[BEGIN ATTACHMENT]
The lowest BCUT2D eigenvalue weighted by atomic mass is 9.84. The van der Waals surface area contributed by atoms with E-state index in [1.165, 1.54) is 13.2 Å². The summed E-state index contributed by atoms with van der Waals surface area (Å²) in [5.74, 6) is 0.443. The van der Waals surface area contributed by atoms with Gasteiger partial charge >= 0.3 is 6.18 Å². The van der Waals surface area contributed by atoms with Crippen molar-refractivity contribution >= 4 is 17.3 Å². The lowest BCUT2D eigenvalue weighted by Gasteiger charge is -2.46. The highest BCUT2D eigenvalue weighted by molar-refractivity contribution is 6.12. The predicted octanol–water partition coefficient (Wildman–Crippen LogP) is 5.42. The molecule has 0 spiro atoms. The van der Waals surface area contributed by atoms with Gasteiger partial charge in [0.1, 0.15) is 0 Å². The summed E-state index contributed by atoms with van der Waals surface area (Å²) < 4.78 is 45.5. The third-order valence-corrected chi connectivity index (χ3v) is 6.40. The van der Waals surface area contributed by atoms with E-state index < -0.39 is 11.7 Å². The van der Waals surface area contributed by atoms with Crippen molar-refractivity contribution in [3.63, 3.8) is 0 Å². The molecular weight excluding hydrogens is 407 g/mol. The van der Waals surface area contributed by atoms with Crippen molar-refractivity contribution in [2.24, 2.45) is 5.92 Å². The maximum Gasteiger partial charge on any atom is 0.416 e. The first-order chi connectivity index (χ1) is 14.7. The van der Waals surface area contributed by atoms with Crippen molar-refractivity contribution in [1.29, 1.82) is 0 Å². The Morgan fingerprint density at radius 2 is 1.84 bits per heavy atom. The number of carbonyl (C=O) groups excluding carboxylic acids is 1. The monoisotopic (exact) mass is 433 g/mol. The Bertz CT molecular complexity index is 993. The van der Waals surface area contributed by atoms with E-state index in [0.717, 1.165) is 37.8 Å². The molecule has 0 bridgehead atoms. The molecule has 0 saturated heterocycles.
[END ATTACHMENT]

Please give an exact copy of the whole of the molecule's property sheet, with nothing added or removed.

The lowest BCUT2D eigenvalue weighted by atomic mass is 9.84. The van der Waals surface area contributed by atoms with E-state index in [1.165, 1.54) is 13.2 Å². The summed E-state index contributed by atoms with van der Waals surface area (Å²) in [5.74, 6) is 0.443. The van der Waals surface area contributed by atoms with Gasteiger partial charge >= 0.3 is 6.18 Å². The van der Waals surface area contributed by atoms with Crippen molar-refractivity contribution >= 4 is 17.3 Å². The lowest BCUT2D eigenvalue weighted by Gasteiger charge is -2.46. The highest BCUT2D eigenvalue weighted by molar-refractivity contribution is 6.12. The predicted octanol–water partition coefficient (Wildman–Crippen LogP) is 5.42. The molecule has 0 spiro atoms. The van der Waals surface area contributed by atoms with Gasteiger partial charge in [0.1, 0.15) is 0 Å². The summed E-state index contributed by atoms with van der Waals surface area (Å²) < 4.78 is 45.5. The third-order valence-corrected chi connectivity index (χ3v) is 6.40. The van der Waals surface area contributed by atoms with E-state index < -0.39 is 11.7 Å². The van der Waals surface area contributed by atoms with Crippen molar-refractivity contribution in [3.63, 3.8) is 0 Å². The molecular weight excluding hydrogens is 407 g/mol. The van der Waals surface area contributed by atoms with Crippen molar-refractivity contribution in [2.24, 2.45) is 5.92 Å². The maximum Gasteiger partial charge on any atom is 0.416 e. The first-order chi connectivity index (χ1) is 14.7. The van der Waals surface area contributed by atoms with Crippen molar-refractivity contribution in [1.29, 1.82) is 0 Å². The Morgan fingerprint density at radius 2 is 1.84 bits per heavy atom. The number of carbonyl (C=O) groups excluding carboxylic acids is 1. The monoisotopic (exact) mass is 433 g/mol. The Bertz CT molecular complexity index is 993. The van der Waals surface area contributed by atoms with E-state index in [0.717, 1.165) is 37.8 Å². The molecule has 0 bridgehead atoms. The molecule has 0 saturated heterocycles.